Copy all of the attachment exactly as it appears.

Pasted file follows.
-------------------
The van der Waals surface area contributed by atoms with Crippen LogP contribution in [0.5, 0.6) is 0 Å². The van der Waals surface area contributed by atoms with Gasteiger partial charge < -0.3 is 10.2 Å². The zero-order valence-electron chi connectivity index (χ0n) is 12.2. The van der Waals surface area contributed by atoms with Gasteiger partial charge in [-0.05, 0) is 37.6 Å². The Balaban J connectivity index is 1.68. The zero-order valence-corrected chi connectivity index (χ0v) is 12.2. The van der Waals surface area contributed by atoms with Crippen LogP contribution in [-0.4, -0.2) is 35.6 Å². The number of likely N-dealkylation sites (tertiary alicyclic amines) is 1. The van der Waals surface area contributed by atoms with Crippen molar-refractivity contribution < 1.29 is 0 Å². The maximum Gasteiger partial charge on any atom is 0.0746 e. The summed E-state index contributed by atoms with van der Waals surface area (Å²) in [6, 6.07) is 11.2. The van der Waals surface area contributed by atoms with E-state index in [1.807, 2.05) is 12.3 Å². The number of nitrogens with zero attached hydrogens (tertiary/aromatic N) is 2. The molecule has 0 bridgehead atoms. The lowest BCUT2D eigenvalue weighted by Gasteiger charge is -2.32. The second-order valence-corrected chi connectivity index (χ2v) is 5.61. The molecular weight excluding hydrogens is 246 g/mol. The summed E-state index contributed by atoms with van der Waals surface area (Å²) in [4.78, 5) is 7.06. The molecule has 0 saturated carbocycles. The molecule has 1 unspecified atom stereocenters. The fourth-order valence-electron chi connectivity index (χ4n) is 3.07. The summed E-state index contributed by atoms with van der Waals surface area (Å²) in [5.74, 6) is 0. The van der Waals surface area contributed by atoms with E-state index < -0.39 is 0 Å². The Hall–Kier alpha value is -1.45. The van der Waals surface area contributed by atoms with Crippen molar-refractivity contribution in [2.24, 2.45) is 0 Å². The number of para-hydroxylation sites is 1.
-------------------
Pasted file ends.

The van der Waals surface area contributed by atoms with Crippen LogP contribution in [0.5, 0.6) is 0 Å². The van der Waals surface area contributed by atoms with Gasteiger partial charge < -0.3 is 10.2 Å². The zero-order valence-electron chi connectivity index (χ0n) is 12.2. The van der Waals surface area contributed by atoms with Gasteiger partial charge in [-0.05, 0) is 37.6 Å². The Balaban J connectivity index is 1.68. The zero-order valence-corrected chi connectivity index (χ0v) is 12.2. The van der Waals surface area contributed by atoms with Crippen LogP contribution in [-0.4, -0.2) is 35.6 Å². The number of likely N-dealkylation sites (tertiary alicyclic amines) is 1. The van der Waals surface area contributed by atoms with Crippen molar-refractivity contribution < 1.29 is 0 Å². The maximum Gasteiger partial charge on any atom is 0.0746 e. The summed E-state index contributed by atoms with van der Waals surface area (Å²) in [6, 6.07) is 11.2. The van der Waals surface area contributed by atoms with E-state index in [1.807, 2.05) is 12.3 Å². The number of nitrogens with zero attached hydrogens (tertiary/aromatic N) is 2. The molecule has 0 bridgehead atoms. The lowest BCUT2D eigenvalue weighted by Gasteiger charge is -2.32. The second-order valence-corrected chi connectivity index (χ2v) is 5.61. The molecular weight excluding hydrogens is 246 g/mol. The summed E-state index contributed by atoms with van der Waals surface area (Å²) in [4.78, 5) is 7.06. The molecule has 0 saturated carbocycles. The molecule has 1 unspecified atom stereocenters. The fourth-order valence-electron chi connectivity index (χ4n) is 3.07. The summed E-state index contributed by atoms with van der Waals surface area (Å²) in [5.74, 6) is 0. The van der Waals surface area contributed by atoms with E-state index < -0.39 is 0 Å². The Hall–Kier alpha value is -1.45. The van der Waals surface area contributed by atoms with Crippen molar-refractivity contribution in [2.24, 2.45) is 0 Å². The number of para-hydroxylation sites is 1.